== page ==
CHICAGO (Reuters) - U.S. ethanol companies are taking a cautious approach to building new plants, even though profit margins have improved with oil near $100 a barrel and the government is mandating the use of more alternative fuels, an executive with Archer Daniels Midland Co (ADM.N) said Tuesday.
“If you look at all the plants on the drawing board, we’re fairly close to the mandated number of 15 billion gallons from corn,” John Rice, ADM’s executive vice president in charge of biofuels, said at the Reuters Global Agricultural and Biofuels Summit.
“I can’t see people going ahead and building and adding a lot more capacity right now,” he added.
ADM is a leading producer of biofuels.
The new U.S. Energy Bill passed last month gave the industry a boost with its call for biofuel production to jump five-fold to 36 billion gallons by 2022, with 15 billion gallons coming from corn-based ethanol.
U.S. ethanol production capacity is currently 7.6 billion gallons and is forecast to rise to 13.3 billion gallons by the end of 2008, according to the Renewable Fuels Association, an industry trade group.
The mandate and crude oil flirting with $100 a barrel have helped ethanol profit margins improve from a low of $1.53 a gallon this fall to around $2.40.
“Right now, we’re seeing very good demand,” Rice said. “Short term, it’s really going to be mandate-driven ... It just accelerated the blending a little bit.”
In the United States, ethanol is blended with gasoline up to 10 percent. In other countries, such as Brazil, ethanol is blended up to 85 percent.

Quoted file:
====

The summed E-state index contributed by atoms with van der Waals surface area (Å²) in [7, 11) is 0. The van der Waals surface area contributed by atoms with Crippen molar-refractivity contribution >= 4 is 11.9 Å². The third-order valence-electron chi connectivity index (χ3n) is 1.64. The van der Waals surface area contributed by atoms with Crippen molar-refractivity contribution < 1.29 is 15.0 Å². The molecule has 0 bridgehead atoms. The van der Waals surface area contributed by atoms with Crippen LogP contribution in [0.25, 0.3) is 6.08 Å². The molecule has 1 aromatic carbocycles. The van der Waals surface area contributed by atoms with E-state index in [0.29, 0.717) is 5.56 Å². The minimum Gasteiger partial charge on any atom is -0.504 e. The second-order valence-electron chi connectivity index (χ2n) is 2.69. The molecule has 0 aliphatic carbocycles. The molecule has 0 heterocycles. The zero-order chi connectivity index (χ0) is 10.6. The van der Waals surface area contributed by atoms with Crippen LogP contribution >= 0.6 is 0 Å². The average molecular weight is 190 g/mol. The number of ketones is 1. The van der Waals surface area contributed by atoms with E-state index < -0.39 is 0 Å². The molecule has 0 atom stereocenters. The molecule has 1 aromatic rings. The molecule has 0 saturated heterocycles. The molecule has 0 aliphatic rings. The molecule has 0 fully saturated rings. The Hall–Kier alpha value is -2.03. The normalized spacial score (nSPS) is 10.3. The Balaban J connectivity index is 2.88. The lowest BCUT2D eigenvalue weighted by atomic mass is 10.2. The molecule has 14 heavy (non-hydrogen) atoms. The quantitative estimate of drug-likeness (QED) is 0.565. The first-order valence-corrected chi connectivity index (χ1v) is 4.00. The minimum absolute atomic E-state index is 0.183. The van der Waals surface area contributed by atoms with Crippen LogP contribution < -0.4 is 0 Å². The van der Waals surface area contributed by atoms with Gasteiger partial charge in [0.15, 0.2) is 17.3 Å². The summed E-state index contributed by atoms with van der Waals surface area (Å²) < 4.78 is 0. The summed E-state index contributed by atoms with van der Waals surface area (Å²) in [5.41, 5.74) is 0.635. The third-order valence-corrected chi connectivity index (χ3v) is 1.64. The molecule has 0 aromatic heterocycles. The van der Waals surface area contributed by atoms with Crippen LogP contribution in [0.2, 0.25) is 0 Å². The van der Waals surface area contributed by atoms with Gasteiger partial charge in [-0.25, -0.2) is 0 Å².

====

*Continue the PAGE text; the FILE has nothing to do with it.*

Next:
Yet the return to better ethanol profit margins is tempered by corn prices soaring to above $5 a bushel, from $4 a year ago, and expected volatility in ethanol pricing.
“All the commodities we deal with have a lot of volatility,” Rice said.
The volatility of corn, ethanol and crude oil prices has not stopped construction on ADM’s two new ethanol plants.
The first plant will open this year in Columbus, Nebraska. The second plant will open in 2009 in Cedar Rapids, Iowa.
Each plant will be capable of producing 275 million gallons a year and each plant could expand to produce up to 400 million gallons, Rice said.
ADM can currently produce 1.070 billion gallons of ethanol and the Columbus plant will boost capacity to 1.345 billion gallons.
Privately held POET, currently the top U.S. ethanol producer, can produce 1.1 billion gallons and expects to reach 1.5 billion by the end of 2008.
However, both would be eclipsed by VeraSun VSE.N, which has said its impending purchase of US BioEnergy Corp USBE.O would boost its ethanol output to 1.6 billion gallons by the end of 2008.
(For summit blog: summitnotebook.reuters.com/)
For more on the Reuters Global Agriculture and Biofuels Summit see <ID:nSP132831>